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After The Blow This Week Of The Autumn Statement, We Need To Redouble Efforts To Grow What Works Best In Social Care

25/11/2016 12:29 | Updated 26 November 2016
Highwaystarz-Photography via Getty Images

Another Autumn Statement, another disappointing result for social care. No additional money, despite the protestations of a growing number of organisations and sector leaders. It is hard not to be despondent.

So what next? The fight for money for social care will no doubt accelerate, as it should. But that doesn't mean nothing can be done. Every week, SCIE comes across examples of excellent practice, often delivered in the face of seemingly insurmountable odds. Improvements are possible, but with time against us and demand for care and support rising, we need more far-reaching solutions.

Much of the good practice we know about is at a small scale, peripheral rather than commissioned for large populations. I have written before about why this scaling-up of what works is a difficult trick to pull. But we need to redouble our efforts, building a shared commitment across local areas to scale-up what works.

To help facilitate a way forward, SCIE has just published Total Transformation of Care and Support which examines what we need to do to take what is best in social care and scale it up, saving money and improving outcomes. To do this we started with the question: "What does a good life look like in this area and what are we willing to do to achieve it"? This led us to a vision for care and support which is about promoting independence and building on people's skills and capabilities - what is sometimes called an 'asset-based approach'. It also led us to identify five areas - ranging from preventative care for those with low support needs to more intensive support for those with complex needs - which we need to work on together to build a good life for adults.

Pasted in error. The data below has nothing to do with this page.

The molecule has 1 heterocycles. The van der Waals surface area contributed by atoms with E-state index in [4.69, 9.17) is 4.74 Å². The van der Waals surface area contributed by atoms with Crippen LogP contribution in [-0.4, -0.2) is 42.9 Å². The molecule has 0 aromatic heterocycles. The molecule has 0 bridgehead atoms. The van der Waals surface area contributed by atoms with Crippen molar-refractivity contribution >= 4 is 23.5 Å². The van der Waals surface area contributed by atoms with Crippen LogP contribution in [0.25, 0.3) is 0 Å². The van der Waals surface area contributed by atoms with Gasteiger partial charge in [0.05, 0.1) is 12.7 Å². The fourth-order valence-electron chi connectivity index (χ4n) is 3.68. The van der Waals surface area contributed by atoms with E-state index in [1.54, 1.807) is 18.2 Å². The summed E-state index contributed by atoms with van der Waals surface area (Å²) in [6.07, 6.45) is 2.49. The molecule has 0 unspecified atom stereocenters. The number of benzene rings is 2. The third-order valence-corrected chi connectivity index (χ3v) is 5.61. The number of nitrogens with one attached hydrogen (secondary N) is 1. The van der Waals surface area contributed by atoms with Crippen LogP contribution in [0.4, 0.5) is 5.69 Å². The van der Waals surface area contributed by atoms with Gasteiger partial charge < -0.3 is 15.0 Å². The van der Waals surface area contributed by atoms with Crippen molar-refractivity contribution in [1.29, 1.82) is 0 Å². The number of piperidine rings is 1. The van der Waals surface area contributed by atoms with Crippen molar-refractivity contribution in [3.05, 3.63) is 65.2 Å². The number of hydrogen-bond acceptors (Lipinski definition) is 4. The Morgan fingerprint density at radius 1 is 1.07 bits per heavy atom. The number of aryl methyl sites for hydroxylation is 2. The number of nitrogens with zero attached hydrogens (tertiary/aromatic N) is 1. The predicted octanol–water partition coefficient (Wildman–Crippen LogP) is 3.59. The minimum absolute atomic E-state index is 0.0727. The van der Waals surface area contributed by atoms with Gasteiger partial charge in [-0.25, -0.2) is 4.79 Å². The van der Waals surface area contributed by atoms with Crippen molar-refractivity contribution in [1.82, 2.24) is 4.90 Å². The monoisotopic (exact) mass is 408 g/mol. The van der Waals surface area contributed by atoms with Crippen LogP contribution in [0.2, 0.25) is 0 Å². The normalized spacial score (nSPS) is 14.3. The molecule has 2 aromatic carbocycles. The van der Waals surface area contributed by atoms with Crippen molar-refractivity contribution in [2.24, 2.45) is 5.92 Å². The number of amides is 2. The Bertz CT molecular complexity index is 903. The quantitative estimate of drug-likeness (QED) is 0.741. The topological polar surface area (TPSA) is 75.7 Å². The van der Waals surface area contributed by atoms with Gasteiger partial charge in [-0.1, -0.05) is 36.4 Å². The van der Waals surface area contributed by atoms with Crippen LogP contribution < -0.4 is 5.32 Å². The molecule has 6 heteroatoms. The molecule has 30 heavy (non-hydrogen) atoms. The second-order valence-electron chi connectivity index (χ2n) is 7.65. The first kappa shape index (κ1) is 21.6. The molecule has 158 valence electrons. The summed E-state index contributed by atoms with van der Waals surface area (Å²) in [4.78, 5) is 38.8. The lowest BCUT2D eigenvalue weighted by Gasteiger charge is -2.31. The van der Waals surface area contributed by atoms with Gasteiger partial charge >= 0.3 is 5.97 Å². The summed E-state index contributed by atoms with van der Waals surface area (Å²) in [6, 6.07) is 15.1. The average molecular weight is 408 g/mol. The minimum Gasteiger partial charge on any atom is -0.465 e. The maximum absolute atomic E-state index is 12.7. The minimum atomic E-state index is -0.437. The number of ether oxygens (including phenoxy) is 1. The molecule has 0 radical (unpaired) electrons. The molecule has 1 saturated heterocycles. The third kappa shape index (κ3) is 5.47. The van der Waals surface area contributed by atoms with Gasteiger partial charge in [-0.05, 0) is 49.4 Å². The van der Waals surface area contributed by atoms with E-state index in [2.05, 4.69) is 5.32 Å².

The next step was to take a number of promising models of care and see what would happen if we scaled them up. Would they lead to savings and better outcomes? With the help of Birmingham City Council, who gave us real service data, we scaled up three models of care: Shared Lives, a service which provides family-based support for people, the Age UK preventative Living Well initiative and a hospital discharge programme in Kent. The result was nearly £7m savings for adult social care and £2m for the NHS in Birmingham. Outcomes also improved. Not insignificant, although we acknowledge in the report it's never as simple as this; there are always costs and barriers associated with setting up a new model of care. But at least it shows the potential 'size of the prize' if we are serious about transformation.

We have also produced a template to help leaders structure these local conversations, so that everyone shares ownership of the innovative models of care upon which their area focuses. Since we published the report, we have also been told about great examples of practice; about a social prescribing scheme in Wigan which aims to improve the health and wellbeing of their population by linking them to local assets; and an example of how community enterprises are developing to create better choice and support for local people in Worcestershire. Read about these and other examples on our site.

The next statement like this could be different; the sector may finally get more money. But no one is holding their breath. So until then, one thing to do is to develop local visions for transformed care, and put in place practical steps to scale up what works so that it reaches larger numbers of people.

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